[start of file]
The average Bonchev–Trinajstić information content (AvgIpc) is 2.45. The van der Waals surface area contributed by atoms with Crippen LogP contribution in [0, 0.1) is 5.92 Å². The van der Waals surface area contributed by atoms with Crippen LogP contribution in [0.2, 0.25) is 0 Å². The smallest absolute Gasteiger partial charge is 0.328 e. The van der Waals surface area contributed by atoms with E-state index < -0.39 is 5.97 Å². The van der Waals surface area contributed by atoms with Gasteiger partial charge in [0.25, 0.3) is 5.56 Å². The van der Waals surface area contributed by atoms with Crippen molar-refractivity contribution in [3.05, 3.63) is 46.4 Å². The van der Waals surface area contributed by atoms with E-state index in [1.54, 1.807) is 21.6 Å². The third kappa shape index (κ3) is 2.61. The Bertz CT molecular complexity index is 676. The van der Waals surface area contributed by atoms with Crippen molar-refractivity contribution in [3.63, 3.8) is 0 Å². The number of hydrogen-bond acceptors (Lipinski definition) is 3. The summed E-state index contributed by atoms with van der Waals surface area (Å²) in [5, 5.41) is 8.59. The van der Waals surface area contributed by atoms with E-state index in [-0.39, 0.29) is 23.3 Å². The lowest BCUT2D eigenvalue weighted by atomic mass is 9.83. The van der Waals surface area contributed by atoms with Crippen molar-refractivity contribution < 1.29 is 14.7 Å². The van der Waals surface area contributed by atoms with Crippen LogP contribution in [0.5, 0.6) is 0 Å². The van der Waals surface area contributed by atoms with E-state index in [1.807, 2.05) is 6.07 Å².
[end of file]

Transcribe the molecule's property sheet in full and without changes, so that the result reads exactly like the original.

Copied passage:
The average Bonchev–Trinajstić information content (AvgIpc) is 2.45. The van der Waals surface area contributed by atoms with Crippen LogP contribution in [0, 0.1) is 5.92 Å². The van der Waals surface area contributed by atoms with Crippen LogP contribution in [0.2, 0.25) is 0 Å². The smallest absolute Gasteiger partial charge is 0.328 e. The van der Waals surface area contributed by atoms with E-state index < -0.39 is 5.97 Å². The van der Waals surface area contributed by atoms with Gasteiger partial charge in [0.25, 0.3) is 5.56 Å². The van der Waals surface area contributed by atoms with Crippen molar-refractivity contribution in [3.05, 3.63) is 46.4 Å². The van der Waals surface area contributed by atoms with E-state index in [1.54, 1.807) is 21.6 Å². The third kappa shape index (κ3) is 2.61. The Bertz CT molecular complexity index is 676. The van der Waals surface area contributed by atoms with Crippen molar-refractivity contribution in [3.63, 3.8) is 0 Å². The number of hydrogen-bond acceptors (Lipinski definition) is 3. The summed E-state index contributed by atoms with van der Waals surface area (Å²) in [5, 5.41) is 8.59. The van der Waals surface area contributed by atoms with E-state index in [-0.39, 0.29) is 23.3 Å². The lowest BCUT2D eigenvalue weighted by atomic mass is 9.83. The van der Waals surface area contributed by atoms with Crippen molar-refractivity contribution < 1.29 is 14.7 Å². The van der Waals surface area contributed by atoms with Crippen LogP contribution in [0.5, 0.6) is 0 Å². The van der Waals surface area contributed by atoms with E-state index in [1.807, 2.05) is 6.07 Å².